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"Governor of Louisiana, 1860-1864; a leader of the secession movement. His birthplace stood 4 1/2 miles northwest." Louisiana’s Confederate Governor, Thomas Overton Moore, was born in Sampson County on April 10, 1804. He was the first of ten children of James and Emma Jane Overton Moore. After attending school in North Carolina, he left the state to live with his grandfather in Nashville and then on to live with his uncle in Rapids Parish of central Louisiana. As an overseer on his uncle’s plantation, he learned firsthand how to run a such an operation. By 1830 he was a planter himself, owning over 2000 acres including a plantation his in-laws had passed on to his wife, Bethiah Jane Leonard. He and his wife had five children, but only one, Emma Jane, survived into adulthood.
Moore entered politics in 1842 and, by 1848, he was elected to the state House of Representatives. He was elected to the Senate in 1856. As a legislator he was a key promoter for establishing a seminary that later became Louisiana State University. In 1859 he reluctantly accepted the Democratic nomination for governor of Louisiana. Despite the fact that he did not campaign, he won the election by a landslide. As the Civil War approached, Moore strongly supported the formation of the Confederate States of America. On January 25, 1861, the Louisiana Secession Convention voted to take the state out of the Union. Federal troops captured New Orleans in June 1862 and George F. Shepley was appointed military governor of Louisiana. Shepley, however, only had power in the southern part of the state. Moore continued to act as governor over central and northern Louisiana.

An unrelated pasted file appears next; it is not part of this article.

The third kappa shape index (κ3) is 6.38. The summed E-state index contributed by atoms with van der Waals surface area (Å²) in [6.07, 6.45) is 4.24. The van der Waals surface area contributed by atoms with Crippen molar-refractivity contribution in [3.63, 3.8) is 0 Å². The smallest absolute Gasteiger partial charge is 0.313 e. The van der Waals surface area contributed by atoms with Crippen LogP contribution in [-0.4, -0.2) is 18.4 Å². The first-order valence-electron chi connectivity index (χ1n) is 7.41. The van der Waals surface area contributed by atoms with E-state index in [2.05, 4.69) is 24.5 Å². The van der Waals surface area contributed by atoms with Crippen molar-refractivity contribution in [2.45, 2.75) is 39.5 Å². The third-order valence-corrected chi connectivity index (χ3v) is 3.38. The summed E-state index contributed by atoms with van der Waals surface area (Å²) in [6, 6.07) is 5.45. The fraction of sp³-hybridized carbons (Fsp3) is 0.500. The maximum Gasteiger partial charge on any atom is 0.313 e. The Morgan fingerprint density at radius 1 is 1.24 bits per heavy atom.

Upon returning home after his term ended in January 1864, Moore fled from federal officials, moving to his Houston County, Texas, plantation. From there, he and other former Confederate leaders went to Mexico City and on to Cuba. Moore was able to leave Cuba in November of 1865 when President Andrew Johnson granted him parole. Back in Louisiana, his home and plantation had been destroyed by Federal troops. Moore and his wife lived in an overseer’s house until January 1867 when he received a full pardon from President Johnson. His last political appointment was as a delegate to the state Democratic convention in 1874. Thomas O. Moore died on June 25, 1876. He was buried in Mount Olivette Church cemetery in Pineville, Louisiana.
Arthur W. Bergeron, Jr., “Thomas O. Moore,” in Joseph G. Dawson III, ed., The Louisiana Governors (1990)
Dumas Malone, ed., Dictionary of American Biography, VIII, 138
William S. Powell, ed., Dictionary of North Carolina Biography, IV, 310—sketch by Ezra Adams
Vincent H. Cassidy, “Louisiana,” in W. Buck Yearns, ed., The Confederate Governors (1985)
Related Themes: C.S.A., Confederate States of America, Confederacy
North Carolina Civil War Historical Markers.